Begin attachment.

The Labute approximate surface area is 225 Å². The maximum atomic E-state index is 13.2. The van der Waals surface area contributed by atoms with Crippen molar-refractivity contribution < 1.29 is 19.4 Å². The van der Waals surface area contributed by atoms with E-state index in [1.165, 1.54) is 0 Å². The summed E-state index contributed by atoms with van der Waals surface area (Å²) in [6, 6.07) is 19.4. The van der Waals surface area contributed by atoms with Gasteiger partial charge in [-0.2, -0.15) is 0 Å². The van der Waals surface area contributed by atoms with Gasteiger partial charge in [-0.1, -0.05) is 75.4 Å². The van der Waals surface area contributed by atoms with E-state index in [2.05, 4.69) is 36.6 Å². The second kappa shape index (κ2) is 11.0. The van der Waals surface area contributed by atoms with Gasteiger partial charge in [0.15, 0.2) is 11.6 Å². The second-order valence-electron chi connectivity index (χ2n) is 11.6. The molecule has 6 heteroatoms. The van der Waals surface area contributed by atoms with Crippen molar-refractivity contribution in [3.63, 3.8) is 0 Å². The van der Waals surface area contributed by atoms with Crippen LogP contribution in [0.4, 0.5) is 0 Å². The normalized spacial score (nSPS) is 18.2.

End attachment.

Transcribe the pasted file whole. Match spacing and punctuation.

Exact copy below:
The Labute approximate surface area is 225 Å². The maximum atomic E-state index is 13.2. The van der Waals surface area contributed by atoms with Crippen molar-refractivity contribution < 1.29 is 19.4 Å². The van der Waals surface area contributed by atoms with E-state index in [1.165, 1.54) is 0 Å². The summed E-state index contributed by atoms with van der Waals surface area (Å²) in [6, 6.07) is 19.4. The van der Waals surface area contributed by atoms with Gasteiger partial charge in [-0.2, -0.15) is 0 Å². The van der Waals surface area contributed by atoms with Gasteiger partial charge in [-0.1, -0.05) is 75.4 Å². The van der Waals surface area contributed by atoms with E-state index in [2.05, 4.69) is 36.6 Å². The second kappa shape index (κ2) is 11.0. The van der Waals surface area contributed by atoms with Gasteiger partial charge in [0.15, 0.2) is 11.6 Å². The second-order valence-electron chi connectivity index (χ2n) is 11.6. The molecule has 6 heteroatoms. The van der Waals surface area contributed by atoms with Crippen molar-refractivity contribution in [3.63, 3.8) is 0 Å². The van der Waals surface area contributed by atoms with Crippen LogP contribution in [0.4, 0.5) is 0 Å². The normalized spacial score (nSPS) is 18.2.